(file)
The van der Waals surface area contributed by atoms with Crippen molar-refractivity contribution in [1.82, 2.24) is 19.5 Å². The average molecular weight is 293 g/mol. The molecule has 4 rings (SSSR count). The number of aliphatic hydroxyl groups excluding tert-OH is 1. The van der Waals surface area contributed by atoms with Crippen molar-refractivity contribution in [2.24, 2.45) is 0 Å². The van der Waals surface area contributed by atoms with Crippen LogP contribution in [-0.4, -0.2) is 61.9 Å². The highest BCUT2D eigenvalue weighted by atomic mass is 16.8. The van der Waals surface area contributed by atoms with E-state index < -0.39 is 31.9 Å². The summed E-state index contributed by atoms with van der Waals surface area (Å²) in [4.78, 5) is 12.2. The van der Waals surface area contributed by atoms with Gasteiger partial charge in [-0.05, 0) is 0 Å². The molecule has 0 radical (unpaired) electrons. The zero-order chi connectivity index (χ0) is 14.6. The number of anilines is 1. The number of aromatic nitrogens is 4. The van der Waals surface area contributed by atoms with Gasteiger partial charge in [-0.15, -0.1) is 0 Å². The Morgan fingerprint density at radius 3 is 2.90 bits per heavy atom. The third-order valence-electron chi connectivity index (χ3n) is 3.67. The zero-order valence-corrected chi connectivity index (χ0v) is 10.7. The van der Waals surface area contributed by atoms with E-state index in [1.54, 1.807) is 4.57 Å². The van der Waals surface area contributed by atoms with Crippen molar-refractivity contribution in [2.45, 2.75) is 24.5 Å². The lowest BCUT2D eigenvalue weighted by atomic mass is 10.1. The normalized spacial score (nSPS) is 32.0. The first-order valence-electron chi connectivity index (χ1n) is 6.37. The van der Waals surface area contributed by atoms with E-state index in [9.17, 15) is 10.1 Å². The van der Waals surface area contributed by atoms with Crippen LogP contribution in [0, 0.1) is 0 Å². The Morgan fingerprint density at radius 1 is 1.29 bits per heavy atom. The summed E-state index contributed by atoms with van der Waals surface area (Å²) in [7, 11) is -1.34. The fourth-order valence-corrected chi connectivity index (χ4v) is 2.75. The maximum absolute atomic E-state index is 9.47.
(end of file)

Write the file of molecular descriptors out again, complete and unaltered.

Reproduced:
The van der Waals surface area contributed by atoms with Crippen molar-refractivity contribution in [1.82, 2.24) is 19.5 Å². The average molecular weight is 293 g/mol. The molecule has 4 rings (SSSR count). The number of aliphatic hydroxyl groups excluding tert-OH is 1. The van der Waals surface area contributed by atoms with Crippen molar-refractivity contribution in [2.24, 2.45) is 0 Å². The van der Waals surface area contributed by atoms with Crippen LogP contribution in [-0.4, -0.2) is 61.9 Å². The highest BCUT2D eigenvalue weighted by atomic mass is 16.8. The van der Waals surface area contributed by atoms with E-state index < -0.39 is 31.9 Å². The summed E-state index contributed by atoms with van der Waals surface area (Å²) in [4.78, 5) is 12.2. The van der Waals surface area contributed by atoms with Gasteiger partial charge in [-0.05, 0) is 0 Å². The molecule has 0 radical (unpaired) electrons. The zero-order chi connectivity index (χ0) is 14.6. The number of anilines is 1. The number of aromatic nitrogens is 4. The van der Waals surface area contributed by atoms with Gasteiger partial charge in [-0.15, -0.1) is 0 Å². The Morgan fingerprint density at radius 3 is 2.90 bits per heavy atom. The third-order valence-electron chi connectivity index (χ3n) is 3.67. The zero-order valence-corrected chi connectivity index (χ0v) is 10.7. The van der Waals surface area contributed by atoms with E-state index in [1.54, 1.807) is 4.57 Å². The van der Waals surface area contributed by atoms with Crippen molar-refractivity contribution in [2.45, 2.75) is 24.5 Å². The lowest BCUT2D eigenvalue weighted by atomic mass is 10.1. The normalized spacial score (nSPS) is 32.0. The first-order valence-electron chi connectivity index (χ1n) is 6.37. The van der Waals surface area contributed by atoms with E-state index in [9.17, 15) is 10.1 Å². The van der Waals surface area contributed by atoms with Crippen LogP contribution in [0, 0.1) is 0 Å². The Morgan fingerprint density at radius 1 is 1.29 bits per heavy atom. The summed E-state index contributed by atoms with van der Waals surface area (Å²) in [7, 11) is -1.34. The fourth-order valence-corrected chi connectivity index (χ4v) is 2.75. The maximum absolute atomic E-state index is 9.47.